That bill seeks to improve mental health treatment for people facing imprisonment. The measure is controversial because Democrats object to a provision they say would make it easier for mentally ill people to get guns.
Unlike the House legislation, the Senate bill steers clear of controversial areas like assisted outpatient treatment and large changes to the Health Insurance Portability and Accountability Act (HIPAA) privacy provisions. The House bill would provide funding incentives to encourage states to adopt assisted outpatient treatment (AOT) laws, which allow judges to force people with mental illnesses into treatment. It also would make it easier to for providers to share protected health information with caregivers.
The Senate legislation would direct the administration to provide resources to ensure providers, patients and families know what the HIPAA regulations are. It avoids any mention of AOT laws. Avoiding those issues should make the bill's passage smoother, but it has upset some mental health advocates who feel AOT is the only way to care for people with severe mental illnesses.
“I do think [the Senate bill] does diverge [with the House bill],” Alexander told reporters. “Sen. Murphy and Sen. Cassidy started out with much of the House bill, and they worked with their colleagues to come up with a bipartisan approach that's a consensus.”
“There's still a lot in common [with the House bill] and our hope is our action today gives a little push to the House process,” Murphy said.
Murphy Mental Health Bill Wins Big Bipartisan Support – After Some Changes
By Ana Radelat Connecticut Mirror March 16, 2016
Washington – A key committee on Wednesday voted unanimously to send a mental health bill sponsored by Sen. Chris Murphy to the Senate floor, but not until certain provisions were dropped.
The Mental Health Reform Act, which is co-sponsored by Sen. Bill Cassidy, R-La., would establish a new a new assistant secretary for mental health and substance abuse and establish a new grant program for early intervention aimed at helping children and young adults.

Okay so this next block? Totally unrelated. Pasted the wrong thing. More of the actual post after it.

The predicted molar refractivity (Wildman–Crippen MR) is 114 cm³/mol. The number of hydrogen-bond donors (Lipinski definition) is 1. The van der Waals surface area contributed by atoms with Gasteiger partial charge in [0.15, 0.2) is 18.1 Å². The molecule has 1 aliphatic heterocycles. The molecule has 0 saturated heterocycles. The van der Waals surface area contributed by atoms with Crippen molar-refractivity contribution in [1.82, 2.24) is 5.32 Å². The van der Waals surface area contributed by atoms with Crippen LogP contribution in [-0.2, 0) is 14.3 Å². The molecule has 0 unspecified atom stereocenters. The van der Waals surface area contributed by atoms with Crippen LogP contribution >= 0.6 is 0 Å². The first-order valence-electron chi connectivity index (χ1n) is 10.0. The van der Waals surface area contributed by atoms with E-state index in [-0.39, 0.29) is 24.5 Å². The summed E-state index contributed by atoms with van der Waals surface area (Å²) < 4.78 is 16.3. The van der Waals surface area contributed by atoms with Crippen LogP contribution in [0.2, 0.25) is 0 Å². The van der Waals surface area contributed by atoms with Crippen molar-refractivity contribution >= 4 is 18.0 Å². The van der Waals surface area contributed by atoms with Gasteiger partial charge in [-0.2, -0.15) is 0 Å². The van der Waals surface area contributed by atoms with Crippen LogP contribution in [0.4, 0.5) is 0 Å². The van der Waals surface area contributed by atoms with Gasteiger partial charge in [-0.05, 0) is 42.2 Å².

The bill that cleared the Senate Health, Education, Labor and Pensions (HELP) committee Tuesday by voice vote would also clarify medical privacy law to make it clear that health professionals can share information with family members of the mentally ill.
It also would establish a new federal office to encourage the adoption of evidence-based mental health programs.
“This is an important bill – this is going to make a difference,” Murphy said. “It’s rare that Republicans and Democrats can get together on something this comprehensive.”
But during what he called “negotiations on a knife-edge,” certain original provisions in the bill had to be abandoned.
One would have repealed the current Medicaid rule that excludes paying for inpatient mental health care for individuals between 22 and 64 years old. That would have burdened both the federal government and the states, which share the cost of the Medicaid program, with new costs.
Murphy said the HELP Committee isn’t an appropriation committee with jurisdiction over funding, “so we have to go to the floor with, I hope, a bipartisan commitment to come up with new resources to make sure that we’re addressing the severe lack of inpatient and outpatient capacity.”
HELP committee members also modified another provision that would have addressed the issue of mental health parity, that is a requirement that insurers cover mental health illnesses like they cover physical infirmities.
“What’s happened is that insurance companies put up a lot of barriers” to paying for mental health treatments, Murphy said.
The original bill required the federal government to audit insurers for compliance with a federal requirement that there be parity between insurance benefits for physical and mental illnesses.
Now the bill would give insurance companies new guidance on how to comply with the law and would limit the audit of insurers to plans that routinely show an inability to meet the requirements of the parity law.
“Little things were stripped away, but it was understood they would be stripped away,” said Angela Kimaball, policy director at the National Alliance for the Mentally Ill.
She said, “The bill as a whole is a step forward, but it isn’t everything."
Still, Kimball said, it will strengthen mental health parity, and it’s the first time in decades Congress has tackled the nation’s mental health issues in a comprehensive way.
Murphy hopes the full Senate will approve the bill.
“This is the first time a comprehensive mental health bill has gotten this far,” Murphy said. A similar bill in the U.S. House of Representatives sponsored by Rep. Tim Murphy, R-Fla., is stalled in the House Energy and Commerce Committee.
“Our hope is that the Senate action gives the House a little shove,” Murphy said.
HELP Committee Chairman Lamar Alexander said he expects a Senate vote on the Mental Health Reform Act in the spring.
“One in five adults in this country suffers from a mental illness, and nearly 60 percent aren’t receiving the treatment they need,” he said.